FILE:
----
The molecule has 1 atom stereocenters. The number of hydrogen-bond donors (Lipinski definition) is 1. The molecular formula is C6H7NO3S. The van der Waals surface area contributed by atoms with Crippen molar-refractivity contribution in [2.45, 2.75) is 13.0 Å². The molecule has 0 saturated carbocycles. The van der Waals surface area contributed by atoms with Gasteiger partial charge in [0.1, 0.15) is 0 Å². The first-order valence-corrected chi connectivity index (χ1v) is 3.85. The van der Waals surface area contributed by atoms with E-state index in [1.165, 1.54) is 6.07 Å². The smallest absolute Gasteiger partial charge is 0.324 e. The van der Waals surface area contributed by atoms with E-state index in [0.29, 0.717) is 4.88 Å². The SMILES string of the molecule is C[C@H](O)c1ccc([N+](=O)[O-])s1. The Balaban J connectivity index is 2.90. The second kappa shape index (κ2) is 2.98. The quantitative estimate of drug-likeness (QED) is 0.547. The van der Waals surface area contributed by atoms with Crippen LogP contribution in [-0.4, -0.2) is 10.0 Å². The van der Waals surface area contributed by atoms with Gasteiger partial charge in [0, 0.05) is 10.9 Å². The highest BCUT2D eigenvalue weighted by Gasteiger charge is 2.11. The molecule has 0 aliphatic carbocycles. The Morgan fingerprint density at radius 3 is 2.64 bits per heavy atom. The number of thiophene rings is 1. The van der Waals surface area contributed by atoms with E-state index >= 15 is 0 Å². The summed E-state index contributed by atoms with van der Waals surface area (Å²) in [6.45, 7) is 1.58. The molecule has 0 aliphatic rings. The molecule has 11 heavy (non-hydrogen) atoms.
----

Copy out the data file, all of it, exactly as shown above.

The molecule has 1 atom stereocenters. The number of hydrogen-bond donors (Lipinski definition) is 1. The molecular formula is C6H7NO3S. The van der Waals surface area contributed by atoms with Crippen molar-refractivity contribution in [2.45, 2.75) is 13.0 Å². The molecule has 0 saturated carbocycles. The van der Waals surface area contributed by atoms with Gasteiger partial charge in [0.1, 0.15) is 0 Å². The first-order valence-corrected chi connectivity index (χ1v) is 3.85. The van der Waals surface area contributed by atoms with E-state index in [1.165, 1.54) is 6.07 Å². The smallest absolute Gasteiger partial charge is 0.324 e. The van der Waals surface area contributed by atoms with E-state index in [0.29, 0.717) is 4.88 Å². The SMILES string of the molecule is C[C@H](O)c1ccc([N+](=O)[O-])s1. The Balaban J connectivity index is 2.90. The second kappa shape index (κ2) is 2.98. The quantitative estimate of drug-likeness (QED) is 0.547. The van der Waals surface area contributed by atoms with Crippen LogP contribution in [-0.4, -0.2) is 10.0 Å². The van der Waals surface area contributed by atoms with Gasteiger partial charge in [0, 0.05) is 10.9 Å². The highest BCUT2D eigenvalue weighted by Gasteiger charge is 2.11. The molecule has 0 aliphatic carbocycles. The Morgan fingerprint density at radius 3 is 2.64 bits per heavy atom. The number of thiophene rings is 1. The van der Waals surface area contributed by atoms with E-state index >= 15 is 0 Å². The summed E-state index contributed by atoms with van der Waals surface area (Å²) in [6.45, 7) is 1.58. The molecule has 0 aliphatic rings. The molecule has 11 heavy (non-hydrogen) atoms.